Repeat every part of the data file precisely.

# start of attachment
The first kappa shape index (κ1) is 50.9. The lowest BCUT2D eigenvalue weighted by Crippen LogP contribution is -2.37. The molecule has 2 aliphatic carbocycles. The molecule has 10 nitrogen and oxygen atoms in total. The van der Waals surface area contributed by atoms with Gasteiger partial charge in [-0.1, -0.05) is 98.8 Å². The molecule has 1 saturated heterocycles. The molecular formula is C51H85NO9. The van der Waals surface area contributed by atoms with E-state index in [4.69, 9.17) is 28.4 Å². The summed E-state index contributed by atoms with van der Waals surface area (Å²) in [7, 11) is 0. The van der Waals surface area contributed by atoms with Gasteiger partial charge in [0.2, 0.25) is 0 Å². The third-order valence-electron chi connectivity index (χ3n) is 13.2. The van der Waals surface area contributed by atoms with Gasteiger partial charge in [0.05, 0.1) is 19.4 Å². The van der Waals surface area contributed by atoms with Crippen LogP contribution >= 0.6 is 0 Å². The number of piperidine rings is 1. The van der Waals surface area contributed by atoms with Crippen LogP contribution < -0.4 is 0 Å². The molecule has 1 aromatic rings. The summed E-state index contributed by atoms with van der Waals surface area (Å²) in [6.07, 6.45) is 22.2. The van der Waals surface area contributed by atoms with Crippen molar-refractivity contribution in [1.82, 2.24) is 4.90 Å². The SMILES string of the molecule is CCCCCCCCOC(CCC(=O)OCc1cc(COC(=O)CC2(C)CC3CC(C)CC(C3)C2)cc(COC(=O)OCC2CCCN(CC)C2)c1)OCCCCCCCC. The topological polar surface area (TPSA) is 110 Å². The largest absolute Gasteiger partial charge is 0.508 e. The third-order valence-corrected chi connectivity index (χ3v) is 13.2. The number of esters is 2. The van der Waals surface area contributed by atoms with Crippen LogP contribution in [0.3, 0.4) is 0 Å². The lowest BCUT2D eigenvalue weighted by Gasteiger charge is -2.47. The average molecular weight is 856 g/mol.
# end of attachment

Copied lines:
The first kappa shape index (κ1) is 50.9. The lowest BCUT2D eigenvalue weighted by Crippen LogP contribution is -2.37. The molecule has 2 aliphatic carbocycles. The molecule has 10 nitrogen and oxygen atoms in total. The van der Waals surface area contributed by atoms with Gasteiger partial charge in [-0.1, -0.05) is 98.8 Å². The molecule has 1 saturated heterocycles. The molecular formula is C51H85NO9. The van der Waals surface area contributed by atoms with E-state index in [4.69, 9.17) is 28.4 Å². The summed E-state index contributed by atoms with van der Waals surface area (Å²) in [7, 11) is 0. The van der Waals surface area contributed by atoms with Gasteiger partial charge in [0.2, 0.25) is 0 Å². The third-order valence-electron chi connectivity index (χ3n) is 13.2. The van der Waals surface area contributed by atoms with Gasteiger partial charge in [0.05, 0.1) is 19.4 Å². The van der Waals surface area contributed by atoms with Crippen LogP contribution >= 0.6 is 0 Å². The number of piperidine rings is 1. The van der Waals surface area contributed by atoms with Crippen LogP contribution < -0.4 is 0 Å². The molecule has 1 aromatic rings. The summed E-state index contributed by atoms with van der Waals surface area (Å²) in [6.07, 6.45) is 22.2. The van der Waals surface area contributed by atoms with Crippen molar-refractivity contribution in [1.82, 2.24) is 4.90 Å². The SMILES string of the molecule is CCCCCCCCOC(CCC(=O)OCc1cc(COC(=O)CC2(C)CC3CC(C)CC(C3)C2)cc(COC(=O)OCC2CCCN(CC)C2)c1)OCCCCCCCC. The topological polar surface area (TPSA) is 110 Å². The largest absolute Gasteiger partial charge is 0.508 e. The third-order valence-corrected chi connectivity index (χ3v) is 13.2. The number of esters is 2. The van der Waals surface area contributed by atoms with Crippen LogP contribution in [0.3, 0.4) is 0 Å². The lowest BCUT2D eigenvalue weighted by Gasteiger charge is -2.47. The average molecular weight is 856 g/mol.